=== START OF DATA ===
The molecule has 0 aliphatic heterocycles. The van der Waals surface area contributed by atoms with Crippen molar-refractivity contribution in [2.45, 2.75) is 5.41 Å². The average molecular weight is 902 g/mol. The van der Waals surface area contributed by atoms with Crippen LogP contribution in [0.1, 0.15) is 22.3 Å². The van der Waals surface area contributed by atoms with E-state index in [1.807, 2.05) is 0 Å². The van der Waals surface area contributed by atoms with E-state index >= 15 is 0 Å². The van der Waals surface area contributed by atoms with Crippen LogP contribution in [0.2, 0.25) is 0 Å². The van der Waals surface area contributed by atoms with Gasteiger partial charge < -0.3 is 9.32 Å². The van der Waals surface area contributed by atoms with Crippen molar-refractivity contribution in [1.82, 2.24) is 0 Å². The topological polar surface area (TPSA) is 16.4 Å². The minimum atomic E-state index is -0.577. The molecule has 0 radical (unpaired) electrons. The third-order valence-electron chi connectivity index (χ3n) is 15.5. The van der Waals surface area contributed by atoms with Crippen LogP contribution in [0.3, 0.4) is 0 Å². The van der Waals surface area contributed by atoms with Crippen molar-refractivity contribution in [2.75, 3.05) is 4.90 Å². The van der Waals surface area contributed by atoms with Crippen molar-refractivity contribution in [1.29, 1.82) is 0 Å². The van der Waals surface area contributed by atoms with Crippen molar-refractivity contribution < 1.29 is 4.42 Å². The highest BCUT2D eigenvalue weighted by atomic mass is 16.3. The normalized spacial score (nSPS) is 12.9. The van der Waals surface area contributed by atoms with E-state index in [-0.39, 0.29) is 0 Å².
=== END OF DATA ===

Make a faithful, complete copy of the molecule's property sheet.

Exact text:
The molecule has 0 aliphatic heterocycles. The van der Waals surface area contributed by atoms with Crippen molar-refractivity contribution in [2.45, 2.75) is 5.41 Å². The average molecular weight is 902 g/mol. The van der Waals surface area contributed by atoms with Crippen LogP contribution in [0.1, 0.15) is 22.3 Å². The van der Waals surface area contributed by atoms with E-state index in [1.807, 2.05) is 0 Å². The van der Waals surface area contributed by atoms with E-state index >= 15 is 0 Å². The van der Waals surface area contributed by atoms with Crippen LogP contribution in [0.2, 0.25) is 0 Å². The van der Waals surface area contributed by atoms with Gasteiger partial charge < -0.3 is 9.32 Å². The van der Waals surface area contributed by atoms with Crippen molar-refractivity contribution in [1.82, 2.24) is 0 Å². The topological polar surface area (TPSA) is 16.4 Å². The minimum atomic E-state index is -0.577. The molecule has 0 radical (unpaired) electrons. The third-order valence-electron chi connectivity index (χ3n) is 15.5. The van der Waals surface area contributed by atoms with Crippen LogP contribution in [0.3, 0.4) is 0 Å². The van der Waals surface area contributed by atoms with Crippen molar-refractivity contribution in [2.75, 3.05) is 4.90 Å². The van der Waals surface area contributed by atoms with Crippen molar-refractivity contribution in [1.29, 1.82) is 0 Å². The van der Waals surface area contributed by atoms with Crippen molar-refractivity contribution < 1.29 is 4.42 Å². The highest BCUT2D eigenvalue weighted by atomic mass is 16.3. The normalized spacial score (nSPS) is 12.9. The van der Waals surface area contributed by atoms with E-state index in [-0.39, 0.29) is 0 Å².